China's VAT Rebate Reform Aims to Boost Local Government Fiscal Strength
(Beijing) — China's central government will give fixed rebates on value-added taxes (VATs) to local governments beginning this year — a bid to beef up the local governments' fiscal strength while tightening rules to hold them responsible for debt obligations amid slowing growth.
Previously, the central government handed 30% of annual increases in revenues from VATs back to local authorities, which critics say has failed to narrow regional income gaps because more-developed regions usually had faster VAT growth and therefore enjoyed larger rebates.
Starting this year, though, a fixed amount will be returned, according to a statement from a meeting of the State Council, China's cabinet, presided over by Premier Li Keqiang on Tuesday.
The statement, posted on the central government's website on Wednesday, also vowed to "appropriately resolve the problem of fiscal shortfalls in poor regions and gradually improve local government's fiscal capabilities" while Beijing allocates subsidies and other fiscal resources to different areas.
The move is part of Beijing's ambitious overhaul to convert business tax to VATs to reduce burdens on companies and boost the service industry and economic growth.
The tax reform, which was broadened in May to cover all industries by including the construction, real estate, consumer and financial sectors, actually led to a decline in income for some local governments, and the fixed rebate could help compensate for that, Feng Qiaobin, a professor at the Chinese Academy of Governance, told Caixin.
"Part of the reason behind (the new policy) is to ensure the fiscal strength of local governments will not be undermined by the business-tax-to-VAT reform," she said.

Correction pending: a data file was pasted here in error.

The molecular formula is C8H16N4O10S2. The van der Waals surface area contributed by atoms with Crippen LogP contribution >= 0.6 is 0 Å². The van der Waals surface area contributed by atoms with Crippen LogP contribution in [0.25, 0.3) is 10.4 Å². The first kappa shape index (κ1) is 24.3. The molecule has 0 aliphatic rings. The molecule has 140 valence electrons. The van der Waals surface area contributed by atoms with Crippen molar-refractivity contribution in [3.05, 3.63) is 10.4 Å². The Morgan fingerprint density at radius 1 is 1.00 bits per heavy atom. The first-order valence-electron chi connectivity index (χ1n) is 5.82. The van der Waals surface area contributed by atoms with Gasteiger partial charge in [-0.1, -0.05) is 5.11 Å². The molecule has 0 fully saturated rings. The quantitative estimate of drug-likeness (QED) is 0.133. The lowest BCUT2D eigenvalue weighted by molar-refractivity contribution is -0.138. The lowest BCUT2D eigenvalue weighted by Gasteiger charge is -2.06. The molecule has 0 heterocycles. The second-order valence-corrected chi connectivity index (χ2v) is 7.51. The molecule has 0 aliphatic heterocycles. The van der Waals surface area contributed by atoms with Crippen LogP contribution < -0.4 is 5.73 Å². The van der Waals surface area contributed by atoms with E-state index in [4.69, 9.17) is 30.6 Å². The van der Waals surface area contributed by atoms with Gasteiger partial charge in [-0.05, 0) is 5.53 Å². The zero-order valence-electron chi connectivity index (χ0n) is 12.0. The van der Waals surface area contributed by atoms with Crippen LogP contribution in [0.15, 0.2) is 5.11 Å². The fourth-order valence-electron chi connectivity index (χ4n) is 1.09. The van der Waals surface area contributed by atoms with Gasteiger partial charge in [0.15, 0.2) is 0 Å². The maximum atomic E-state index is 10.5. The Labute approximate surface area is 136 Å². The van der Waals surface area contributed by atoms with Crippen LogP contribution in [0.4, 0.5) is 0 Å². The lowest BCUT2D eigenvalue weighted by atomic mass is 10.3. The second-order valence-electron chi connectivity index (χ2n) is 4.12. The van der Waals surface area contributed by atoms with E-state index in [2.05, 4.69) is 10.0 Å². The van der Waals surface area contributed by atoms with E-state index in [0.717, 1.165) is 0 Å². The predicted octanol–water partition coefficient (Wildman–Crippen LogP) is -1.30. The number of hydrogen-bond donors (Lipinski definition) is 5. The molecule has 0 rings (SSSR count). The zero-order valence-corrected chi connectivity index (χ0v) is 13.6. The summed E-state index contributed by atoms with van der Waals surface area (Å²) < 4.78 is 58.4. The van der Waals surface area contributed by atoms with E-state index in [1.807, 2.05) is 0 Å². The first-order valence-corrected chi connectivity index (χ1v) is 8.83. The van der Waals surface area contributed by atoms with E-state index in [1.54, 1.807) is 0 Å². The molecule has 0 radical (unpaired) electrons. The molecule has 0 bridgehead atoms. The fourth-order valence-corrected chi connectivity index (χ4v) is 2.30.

The reform is estimated to have increased central government fiscal revenues by 178 billion yuan ($25.8 billion) this year, which will be returned to local governments, Liu Kun, a vice minister of finance, said in October.
Fiscal revenue growth of some local governments has weakened sharply this year with slower expansion of the Chinese economy.
Meanwhile, local authorities have come under rising pressure to deal with their massive debts — accumulated through years of sometimes reckless borrowing to fund infrastructure projects to spur gross domestic product growth — as Beijing has said that it will no longer offer bailouts when defaults occur.
Under China's new budget law, local governments have been banned from using fundraising channels other than bond issuance in an attempt to increase transparency and contain risks.
Contact reporter Fran Wang at (firstname.lastname@example.org): editor Kerry Nelson (email@example.com)
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